Chart 5 shows nominal hourly wages for full-time and part-time employees. As wages for full-time employees include bonuses, their wage level fluctuates widely even after making seasonal adjustments, and therefore it is difficult to find a clear trend. However, the wage level for part-time employees has been rising in a stable manner. Wages for both full-time and part-time employees are likely to increase in a sustainable manner as the economic recovery continues, enabling us to confirm an uptrend in wages. As for the rate of increase in wages between April 2013 -- when QQE was introduced -- and September 2015 -- the latest month for which the data are available -- the rate for part-time employees was 3.8 percent, which is higher than the rate for full-time employees of 1.2 percent.
There has been criticism that exports have not grown even after the introduction of QQE. On the other hand, those who have opposed monetary easing have argued that this policy would create a serious problem by causing exports to surge, which would reignite trade frictions. However, the economy is improving and exports have not grown much, as shown in Chart 6, and I believe this is a rather desirable situation on balance. I will refer to the outlook for exports later.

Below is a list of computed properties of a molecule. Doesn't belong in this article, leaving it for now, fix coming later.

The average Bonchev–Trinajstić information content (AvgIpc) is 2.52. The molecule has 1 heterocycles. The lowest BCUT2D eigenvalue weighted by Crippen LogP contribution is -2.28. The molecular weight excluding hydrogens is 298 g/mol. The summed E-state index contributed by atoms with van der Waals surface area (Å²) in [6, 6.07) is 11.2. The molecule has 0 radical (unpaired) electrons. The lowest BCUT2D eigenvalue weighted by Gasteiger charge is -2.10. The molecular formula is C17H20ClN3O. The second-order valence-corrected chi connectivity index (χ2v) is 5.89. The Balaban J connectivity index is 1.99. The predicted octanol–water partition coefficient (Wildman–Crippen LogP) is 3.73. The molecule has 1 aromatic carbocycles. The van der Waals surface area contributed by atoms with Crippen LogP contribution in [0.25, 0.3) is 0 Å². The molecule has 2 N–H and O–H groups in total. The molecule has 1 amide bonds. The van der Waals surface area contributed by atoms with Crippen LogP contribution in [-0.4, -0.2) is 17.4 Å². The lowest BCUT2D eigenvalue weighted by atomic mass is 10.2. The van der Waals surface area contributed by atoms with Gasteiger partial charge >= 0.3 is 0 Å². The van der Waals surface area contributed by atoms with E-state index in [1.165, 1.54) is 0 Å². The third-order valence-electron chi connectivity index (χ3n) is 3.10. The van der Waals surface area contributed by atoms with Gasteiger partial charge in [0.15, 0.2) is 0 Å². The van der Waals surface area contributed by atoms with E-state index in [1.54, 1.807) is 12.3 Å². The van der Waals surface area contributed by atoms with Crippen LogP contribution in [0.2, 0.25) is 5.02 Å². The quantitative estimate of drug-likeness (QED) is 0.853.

There is a strong perception that exports have been the main driving force of Japan's economic recovery. However, past experience shows that exports have not necessarily acted as such during economic recovery phases.2 Chart 6 shows the real export index, the real import index, and the difference between the two; that is, the real trade balance. Here, only the upward/downward movement of the real trade balance, and not the absolute level, is meaningful. Japan's economy has experienced five recovery phases since 1990, from the troughs of October 1993, January 1999, January 2002, March 2009, and November 2012. However, exports and the trade balance increased simultaneously only in two phases, in 2002 and 2009. Moreover, in the 2002 phase, the trade balance started to increase after more than three years had passed since the trough. In the 2009 phase, the trade balance increased at first but decreased thereafter.